Version 1.2 of ai12s/ai12-0273-1.txt

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!standard 12.6(8.9/5)          18-04-09 AI12-0273-1/00
!class Amendment 18-04-09
!status Hold by Letter Ballot (10-0-1) - 18-05-07
!status work item 18-04-09
!status received 18-04-05
!priority Very_Low
!difficulty Medium
!subject Contract matching for formal subprograms
!summary
** TBD.
!problem
Ada has a strong "contract model" for generic units, which makes it possible to reason about generic bodies without knowing anything about the properties of the actual types.
This model is fairly weak for formal subprograms, where even the subtypes of the subprogram profile are ignored. This can make it hard to reason in generic bodies. AI12-0272-1 partially mitigated this problem by allowing Pre/Post for generic formal subprograms.
However, those are purely dynamic checks. This introduces a "tripping hazard", where a mismatch between the formal and actual subprogram can cause Assertion_Error failures much later (on calls to the formal subprogram).
Typically, we leave problems like this to static checking tools. However, most static analysis programs treat generics as macros and takee no advantage of the Ada contract model. Thus it falls to Ada to provide a solution.
!proposal
This proposal assumes that AI12-0272-1 has been incorporated into Ada.
We add an aspect Match_Contract for generic formal subprograms. When this is True, additional matching rules are applied to the actual subprogram:
* the profile of the actual subprogram must subtype conform to that of the
formal subprogram;
* the precondition of the actual subprogram must be *weaker* than the
precondition of the formal subprogram;
* the postcondition of the actual subprogram must be *stronger* than the
postcondition of the formal subprogram.
We could use various mechanisms to determine whether the preconditions/ postconditions are weaker or stronger.
A particularly simple one that would work for most real-world usages is: (1) For each precondition of a subprogram, take all of the precondition expressions that apply to the subprogram, combining them appropriately (usually with "or" or "and"); giving expression PrAll. (2) Split the large PrAll expression into a set of subexpressions SPr that are combined by top-level "or" or "or else". Do this recursively until all of the top-level of each subexpression is not "or" or "or else". (3) If any of the subexpressions in the set SPr are the constant "True", then replace the entire set SPr with the empty set. Discard any subexpressions in SPr that are constant "False". (4) Then, for each subexpression in the set SPr for the actual subprogram, there must be a conforming subexpression in the set SPr for the formal subprogram. [Careful: the reverse doesn't need to be true!] If this is True, then the precondition of the actual is weaker than the precondition of the formal.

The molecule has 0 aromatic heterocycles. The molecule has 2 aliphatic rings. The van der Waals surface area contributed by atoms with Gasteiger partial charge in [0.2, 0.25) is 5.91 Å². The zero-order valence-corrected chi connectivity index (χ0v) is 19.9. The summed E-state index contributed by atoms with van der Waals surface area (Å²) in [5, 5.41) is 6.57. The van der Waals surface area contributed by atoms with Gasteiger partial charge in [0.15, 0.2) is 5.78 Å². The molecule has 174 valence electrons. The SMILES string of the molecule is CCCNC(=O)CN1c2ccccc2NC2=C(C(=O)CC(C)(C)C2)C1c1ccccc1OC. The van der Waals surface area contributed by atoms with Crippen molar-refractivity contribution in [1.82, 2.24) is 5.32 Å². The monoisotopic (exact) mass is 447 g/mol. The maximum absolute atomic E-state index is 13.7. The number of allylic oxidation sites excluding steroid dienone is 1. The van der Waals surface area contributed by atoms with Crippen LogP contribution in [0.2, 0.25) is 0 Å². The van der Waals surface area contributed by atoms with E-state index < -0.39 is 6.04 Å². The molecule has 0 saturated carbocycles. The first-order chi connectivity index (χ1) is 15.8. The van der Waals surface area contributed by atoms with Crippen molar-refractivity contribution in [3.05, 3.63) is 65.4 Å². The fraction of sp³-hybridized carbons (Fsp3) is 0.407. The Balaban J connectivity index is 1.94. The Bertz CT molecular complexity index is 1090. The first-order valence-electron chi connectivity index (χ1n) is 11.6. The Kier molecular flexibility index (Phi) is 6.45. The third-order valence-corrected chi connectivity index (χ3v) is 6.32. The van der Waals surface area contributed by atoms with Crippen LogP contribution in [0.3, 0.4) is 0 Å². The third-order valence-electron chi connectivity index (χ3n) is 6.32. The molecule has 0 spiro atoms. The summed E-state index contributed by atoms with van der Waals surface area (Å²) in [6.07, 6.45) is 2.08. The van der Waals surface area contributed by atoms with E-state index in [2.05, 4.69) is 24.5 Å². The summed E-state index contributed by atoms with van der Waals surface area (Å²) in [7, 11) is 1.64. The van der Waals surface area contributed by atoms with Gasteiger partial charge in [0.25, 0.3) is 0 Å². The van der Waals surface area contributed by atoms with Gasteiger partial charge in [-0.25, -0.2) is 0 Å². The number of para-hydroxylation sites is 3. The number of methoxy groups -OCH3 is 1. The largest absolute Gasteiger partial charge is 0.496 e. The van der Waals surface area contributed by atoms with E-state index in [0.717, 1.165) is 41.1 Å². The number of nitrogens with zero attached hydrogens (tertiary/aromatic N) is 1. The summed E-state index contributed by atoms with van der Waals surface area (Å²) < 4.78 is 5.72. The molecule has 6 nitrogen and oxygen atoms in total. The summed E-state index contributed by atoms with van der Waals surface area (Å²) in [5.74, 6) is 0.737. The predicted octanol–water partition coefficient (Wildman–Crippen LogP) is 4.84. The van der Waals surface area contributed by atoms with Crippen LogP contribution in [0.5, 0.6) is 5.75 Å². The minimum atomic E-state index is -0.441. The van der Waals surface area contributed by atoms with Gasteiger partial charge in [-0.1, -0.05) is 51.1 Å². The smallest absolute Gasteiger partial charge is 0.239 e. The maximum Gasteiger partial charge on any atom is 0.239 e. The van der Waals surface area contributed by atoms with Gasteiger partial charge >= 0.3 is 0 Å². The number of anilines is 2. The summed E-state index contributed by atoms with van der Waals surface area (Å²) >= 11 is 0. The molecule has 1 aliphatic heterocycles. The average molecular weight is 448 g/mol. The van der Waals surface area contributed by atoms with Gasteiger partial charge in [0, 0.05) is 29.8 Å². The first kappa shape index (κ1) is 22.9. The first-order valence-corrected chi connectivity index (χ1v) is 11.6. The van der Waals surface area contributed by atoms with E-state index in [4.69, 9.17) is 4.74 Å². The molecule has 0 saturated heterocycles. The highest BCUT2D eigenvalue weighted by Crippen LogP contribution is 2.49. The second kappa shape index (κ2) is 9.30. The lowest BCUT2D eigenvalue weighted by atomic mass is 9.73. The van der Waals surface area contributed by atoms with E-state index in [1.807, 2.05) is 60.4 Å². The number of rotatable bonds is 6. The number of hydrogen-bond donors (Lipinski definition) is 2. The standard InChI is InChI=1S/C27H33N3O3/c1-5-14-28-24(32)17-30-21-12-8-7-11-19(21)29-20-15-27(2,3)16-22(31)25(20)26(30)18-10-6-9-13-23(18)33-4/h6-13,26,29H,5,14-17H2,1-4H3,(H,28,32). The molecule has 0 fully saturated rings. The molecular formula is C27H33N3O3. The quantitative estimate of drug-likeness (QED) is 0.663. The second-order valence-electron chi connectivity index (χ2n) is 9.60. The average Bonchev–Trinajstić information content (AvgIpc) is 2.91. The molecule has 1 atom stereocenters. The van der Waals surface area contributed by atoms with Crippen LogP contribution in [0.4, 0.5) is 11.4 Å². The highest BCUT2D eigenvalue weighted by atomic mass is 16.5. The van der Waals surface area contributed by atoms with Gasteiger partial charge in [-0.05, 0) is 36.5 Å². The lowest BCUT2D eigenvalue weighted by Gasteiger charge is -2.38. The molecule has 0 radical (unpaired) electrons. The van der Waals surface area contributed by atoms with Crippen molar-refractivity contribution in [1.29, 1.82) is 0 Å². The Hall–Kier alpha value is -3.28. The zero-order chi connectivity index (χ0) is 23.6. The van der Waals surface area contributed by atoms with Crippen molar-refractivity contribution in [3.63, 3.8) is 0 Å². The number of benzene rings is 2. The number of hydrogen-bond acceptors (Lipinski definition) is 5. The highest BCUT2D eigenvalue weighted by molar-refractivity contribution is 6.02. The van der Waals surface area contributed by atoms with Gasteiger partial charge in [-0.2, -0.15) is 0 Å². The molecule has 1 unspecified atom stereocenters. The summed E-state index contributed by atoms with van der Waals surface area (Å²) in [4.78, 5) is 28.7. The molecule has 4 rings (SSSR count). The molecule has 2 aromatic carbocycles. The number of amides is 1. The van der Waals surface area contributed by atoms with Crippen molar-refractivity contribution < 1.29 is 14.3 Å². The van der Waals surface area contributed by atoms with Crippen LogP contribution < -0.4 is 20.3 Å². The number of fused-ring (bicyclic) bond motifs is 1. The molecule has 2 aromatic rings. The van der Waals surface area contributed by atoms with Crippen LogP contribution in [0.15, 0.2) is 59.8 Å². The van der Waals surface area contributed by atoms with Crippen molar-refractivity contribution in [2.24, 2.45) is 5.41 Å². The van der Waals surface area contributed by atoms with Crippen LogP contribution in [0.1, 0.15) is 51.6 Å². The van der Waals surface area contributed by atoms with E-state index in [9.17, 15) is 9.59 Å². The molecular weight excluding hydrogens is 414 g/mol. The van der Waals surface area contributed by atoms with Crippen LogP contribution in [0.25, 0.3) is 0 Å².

A similar set of operations is performed for the postcondition check:
(5) For each postcondition of a subprogram, take all of the postcondition expressions that apply to the subprogram, combining them appropriately (usually with "and"); giving expression PoAll. (6) Split the large PoAll expression into a set of subexpressions SPo that are combined by top-level "and" or "and then". Do this recursively until all of the top-level of each subexpressions is not "and" or "and then". (7) If any of the subexpressions in the set SPo are the constant "False", then replace the entire set SPo with the empty set. Discard any subexpressions in SPo that are constant "True". (8) Then, for each subexpression in the set SPo for the formal subprogram, there must be a conforming subexpression in the set SPo for the actual subprogram. If this is True, then the postcondition of the actual is stronger than the postcondition of the formal.
Here, "full conformance" is enhanced as always to treat corresponding parameters of the two subprograms to "conform". (Otherwise, nothing would match.)
We could also go a bit further and allow conformance to allow swapping of operands to "and" and "or" (and other predefined operators other than "-" and "/"??) This latter extension isn't particularly important.
This set of rules allows any exact matching Pre or Post, trivially weaker/stronger Pre/Post (especially "True"), and additional cases that are likely through inheritance. It doesn't apply the full possibilities of synbolic logic, but that seems out of bounds for the Ada language.
!wording
** TBD.
!discussion
Note that sometimes we want to be as liberal as possible with generic parameters; matching is easier for predicate functions (for one example) if one doesn't need to exactly match all of the subtypes. The weaker matching makes a generic more generally applicable.
However, if the programmer doesn't want that applicability and want a proper match, there isn't any way to get it currently.
One could imagine having a similar mechanism for 'Access for access-to-subprogram types. Again, whether detailed matching is desired depends on the programmer and what other tools they plan to use. If matching is defined for generics, we could use essentially the same wording for 'Access. (Note that 'Access does use subtype conformance by default, so it isn't quite so loose as generic formal subprograms -- but there is no contract matching.)
** TBD.
!ASIS
[Not sure. It seems like some new capabilities might be needed, but I didn't check - Editor.]
!ACATS test
ACATS B- and C-Tests are needed to check that the new capabilities are supported.
!appendix

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